Sunday, November 20, 2016

bonjour kale by Kristen Beddard

I was a bit skeptical when our book club chose a book about kale for its December read. I am not fond of kale, probably dating back to the summer when our CSA in Watertown only had kale to distribute because of  a horrible growing season. The book was available in the Kindle edition for a mere $1.99, so why not?

bonjour kale is a memoir, a collection of recipes, and a travelogue of Paris. Kristen Beddard, a native Pittsburgher, after college settles in New York City where she meets her husband, Phillip. Soon after they marry they move to Paris for his job. She is a "trailing spouse" and for the greater part of a year feels isolated and like a fish out of water. She describes their quest for an apartment, her many attempts to learn the language, and trying to make friends, as well as trying to fit into the culture. 

But the most disconcerting matter of the move was the absence of kale in the Parisian markets. Kristen's background was rooted in healthy foods and eating. One of the mainstays of her diet was kale and it didn't exist in France. And so began the Kale Project. It was her attempt to introduce the vegetable into the cuisine of the French. One of the issues she discovered was lack of a French word for the greens. In her quest she really couldn't even ask for it and have the market proprietors understand her. As she eventually allies herself with some farmers, the memoir details her mission to bring kale from farm to table. She ends each chapter with a recipe or two, which I can say that I will not try. I admire her tenacity in this undertaking, but I still can't bring myself to cook this green.

This was an easy, fun,  and interesting read. I enjoyed the smattering of French words, the descriptions of the markets, and the references to Pittsburgh. If anyone really likes kale, you would absolutely love this book.

Sunday, November 13, 2016

On My Own by Diane Rehm

Diane Rehm certainly needs no introduction to NPR listeners. She had hosted a radio show since 1979 on WAMU. Her shows are political, social,  and powerful. In 2014 John, her husband of 54 years, passed away after starving himself to death. It was a passing of his choice to end his suffering from Parkinson's disease. 

On My Own recounts the year following John's death as Rehm tries to come to terms with having watched her husband suffer and her widowhood. The memoir is touching and poignant. You can almost hear her raspy voice telling her story. She describes how difficult it is to face the holidays without him and the loneliness of their condo. She confronts her guilt in not being able to take care of John in the final stages of his illness, as well as being able to help him carry out his wishes to die. Her comfort comes from Maxie, her dog. 

But more than anything On My Own, is a treatise that speaks loudly for death with dignity. She compares John's prolonged suffering with other friends, Roger Mudd's wife and best friend Janet Dixon,  who died suddenly. She writes“I rage at a system that would not allow John to be helped toward his own death. He was of rational mind, with no hope of recovery, knowing full well that the only way ahead was a slow downward slide, moving toward more incapacity and even greater indignity."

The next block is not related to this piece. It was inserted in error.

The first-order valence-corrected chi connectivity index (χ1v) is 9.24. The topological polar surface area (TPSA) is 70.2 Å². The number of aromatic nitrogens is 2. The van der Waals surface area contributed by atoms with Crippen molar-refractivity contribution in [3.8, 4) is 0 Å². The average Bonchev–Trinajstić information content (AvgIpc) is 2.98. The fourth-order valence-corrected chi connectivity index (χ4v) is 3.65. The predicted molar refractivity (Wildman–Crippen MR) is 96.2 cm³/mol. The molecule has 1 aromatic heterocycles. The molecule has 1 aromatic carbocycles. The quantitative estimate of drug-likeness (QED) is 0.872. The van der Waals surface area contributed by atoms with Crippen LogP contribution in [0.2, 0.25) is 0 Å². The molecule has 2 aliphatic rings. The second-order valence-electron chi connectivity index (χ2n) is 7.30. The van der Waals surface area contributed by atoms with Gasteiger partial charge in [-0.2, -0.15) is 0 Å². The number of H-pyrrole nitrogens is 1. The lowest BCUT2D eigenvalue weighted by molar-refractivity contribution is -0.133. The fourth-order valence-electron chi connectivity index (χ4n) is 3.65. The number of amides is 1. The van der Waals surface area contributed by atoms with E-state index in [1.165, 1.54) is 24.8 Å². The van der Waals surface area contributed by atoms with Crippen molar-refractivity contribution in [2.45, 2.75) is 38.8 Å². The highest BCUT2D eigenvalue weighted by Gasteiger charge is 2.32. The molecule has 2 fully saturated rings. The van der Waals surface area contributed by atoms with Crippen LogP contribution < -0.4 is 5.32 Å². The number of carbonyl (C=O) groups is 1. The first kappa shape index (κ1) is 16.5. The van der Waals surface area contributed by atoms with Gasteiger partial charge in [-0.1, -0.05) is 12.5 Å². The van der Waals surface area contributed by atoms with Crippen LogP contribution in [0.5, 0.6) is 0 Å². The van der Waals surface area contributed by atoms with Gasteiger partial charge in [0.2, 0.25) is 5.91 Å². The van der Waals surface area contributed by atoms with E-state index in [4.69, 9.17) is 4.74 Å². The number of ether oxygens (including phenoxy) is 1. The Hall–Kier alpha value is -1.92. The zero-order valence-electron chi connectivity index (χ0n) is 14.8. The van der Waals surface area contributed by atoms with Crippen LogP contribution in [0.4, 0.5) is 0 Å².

Rehm indicates in her book that she will retire after the presidential election. It is almost certain that she will be using her voice to speak out for the right to die. On My Own is a short easy read, but it really is not easy to read. She will speak 14 November 2016 at the Pittsburgh Ten Literary Nights Lectures and it will be interesting to see what she will say about her book, life with John, and life after The Diane Rehm Show.

Wednesday, November 9, 2016

Hill Towns by Anne Rivers Siddons

What a cast of characters Siddons has created in this novel. Although they are few, they are remarkable and polarizing as to whether you like them or despise them.

Cat Compton lost her parents when she was a five year old girl and was raised by her grandparents in a small college hill town in the Blue Ridge Mountains. She finishes, college, marries a professor, Joe Gaillard,  at the college and has a daughter, who is born blind. The trauma of the death of her parents and the uncertainty of the "outside" world contributes to her agoraphobia. She has such a difficult time coming down from the mountain, that she undergoes a very rigorous course of psychotherapy. When one of Joe's former students announces that he will be married in Italy, it is a chance for Cat to muster up some courage and accompany her husband to Rome for the wedding. 

Joe, like so many of us, arrives at his destination without luggage. He scrambles for some clothing before he and Cat are off to a pre-wedding party at the palatial home of Ada and Sam Forrest. There are the young couple Colin and Maria and the wild Yolanda, a TV personality. Sam is a famous painter and Ada will do whatever she needs to do to push his career, including pushing him to begin painting Cat. 

After a couple of medical emergencies as they traverse Italy from Rome to Venice to Tuscany, energies, emotions, and hormones become unleashed. Is all that happens attributed to the change in Cat, the machinations of Ada, the vulnerability of Joe, the licentious actions of Sam, or the unrestrained influence of Yolanda? When they reach Sienna, the plot thickens as the portrait of Cat is unveiled. 

I really wanted to like this book. It was very favorably reviewed. It was well written, a wonderful travelogue through Italy. However, I did find the characters, although well developed, a bit unappealing. I wanted to shake them and say what are you doing? The novel is a quick read and perfect for a diversion from the spy, mystery books I usually like. Siddons attempts to fill her characters with all that is part of human nature and, as Yolanda succinctly puts it, "Americans behave badly in Italy."